To create a category for the selected model, click the Add button. In order to delete a category, select the category name and click the Remove Selected button. Then click Done.

Showing/hiding models

Use the Enable All / Disable All buttons and the check boxes beside each model to select the models to show/hide. To apply the selection, click Ok. Otherwise click Cancel.

NB: It may be necessary to change to a different category and then back again before any changes take effect.

Model Functions

For a complete list of all the library models available in SasView, see the Model Documentation .

It is also possible to add your own models.

Adding your own Models

There are essentially three ways to generate new fitting models for SasView:

  • Using the SasView :ref:`New_Plugin_Model` helper dialog (best for beginners and/or relatively simple models)

  • By copying/editing an existing model (this can include models generated by the New Plugin Model* dialog) in the :ref:`Python_shell` or :ref:`Advanced_Plugin_Editor` (suitable for all use cases)

  • By writing a model from scratch outside of SasView (only recommended for code monkeys!)

Please read the guidance on :ref:`Writing_a_Plugin` before proceeding.


To be found by SasView your model must reside in the *~\.sasview\plugin_models* folder.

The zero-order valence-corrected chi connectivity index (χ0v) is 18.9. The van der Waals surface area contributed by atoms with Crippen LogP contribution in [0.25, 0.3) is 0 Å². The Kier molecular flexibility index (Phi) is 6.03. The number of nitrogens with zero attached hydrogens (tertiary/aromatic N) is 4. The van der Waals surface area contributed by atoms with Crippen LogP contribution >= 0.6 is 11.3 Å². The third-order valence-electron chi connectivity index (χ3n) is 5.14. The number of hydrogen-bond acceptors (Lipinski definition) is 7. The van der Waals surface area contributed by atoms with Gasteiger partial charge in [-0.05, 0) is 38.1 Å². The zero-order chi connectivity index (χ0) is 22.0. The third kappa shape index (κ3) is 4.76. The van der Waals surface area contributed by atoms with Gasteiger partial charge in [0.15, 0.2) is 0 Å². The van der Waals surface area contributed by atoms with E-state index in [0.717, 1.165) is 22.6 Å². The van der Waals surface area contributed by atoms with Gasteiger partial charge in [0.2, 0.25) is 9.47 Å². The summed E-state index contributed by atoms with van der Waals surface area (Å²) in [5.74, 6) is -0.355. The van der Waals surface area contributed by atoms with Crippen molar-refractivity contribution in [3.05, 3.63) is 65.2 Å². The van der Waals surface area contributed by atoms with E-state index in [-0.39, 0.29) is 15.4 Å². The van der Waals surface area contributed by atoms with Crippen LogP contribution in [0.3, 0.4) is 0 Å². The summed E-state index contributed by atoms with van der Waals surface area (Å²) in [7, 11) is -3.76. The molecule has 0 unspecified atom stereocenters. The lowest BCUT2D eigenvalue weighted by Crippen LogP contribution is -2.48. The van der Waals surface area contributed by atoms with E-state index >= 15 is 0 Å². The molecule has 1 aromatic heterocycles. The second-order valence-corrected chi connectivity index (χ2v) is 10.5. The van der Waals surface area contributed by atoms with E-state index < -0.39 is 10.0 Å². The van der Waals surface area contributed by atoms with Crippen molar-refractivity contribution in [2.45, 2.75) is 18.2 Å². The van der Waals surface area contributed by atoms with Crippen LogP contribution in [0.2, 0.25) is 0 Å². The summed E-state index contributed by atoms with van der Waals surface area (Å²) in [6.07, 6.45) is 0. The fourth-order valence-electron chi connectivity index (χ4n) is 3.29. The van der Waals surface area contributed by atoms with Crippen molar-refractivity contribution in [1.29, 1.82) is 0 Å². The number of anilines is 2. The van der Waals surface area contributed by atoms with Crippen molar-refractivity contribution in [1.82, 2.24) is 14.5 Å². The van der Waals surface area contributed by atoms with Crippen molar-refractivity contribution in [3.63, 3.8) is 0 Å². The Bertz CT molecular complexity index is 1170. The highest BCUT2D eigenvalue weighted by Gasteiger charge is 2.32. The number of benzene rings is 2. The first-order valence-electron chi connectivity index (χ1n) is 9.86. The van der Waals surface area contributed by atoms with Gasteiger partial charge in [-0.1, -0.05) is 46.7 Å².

Plugin Model Operations

From the Fitting option in the menu bar, select Plugin Model Operations


and then one of the sub-options

  • New Plugin Model - to create a plugin model template with a helper dialog
  • Sum|Multi(p1,p2) - to create a plugin model by summing/multiplying existing models in the model library
  • Advanced Plugin Editor - to create/edit a plugin model in a Python shell
  • Delete Plugin Models - to delete a plugin model
  • Load Plugin Models - to (re-)load plugin models

New Plugin Model

Relatively straightforward models can be programmed directly from the SasView GUI using the New Plugin Model Function.


When using this feature, be aware that even if your code has errors, including syntax errors, a model file is still generated. When you then correct the errors and click 'Apply' again to re-compile you will get an error informing you that the model already exists if the 'Overwrite' box is not checked. In this case you will need to supply a new model function name. By default the 'Overwrite' box is checked.

Also note that the 'Fit Parameters' have been split into two sections: those which can be polydisperse (shape and orientation parameters) and those which are not (eg, scattering length densities).

A model file generated by this option can be viewed and further modified using the :ref:`Advanced_Plugin_Editor` .


SasView version 4.2 made it possible to specify whether a plugin created with the New Plugin Model dialog is actually a form factor P(Q) or a structure factor S(Q). To do this, simply add one or other of the following lines under the import statements.

For a form factor:

form_factor = True

or for a structure factor:

structure_factor = True

If the plugin is a structure factor it is also necessary to add two variables to the parameter list: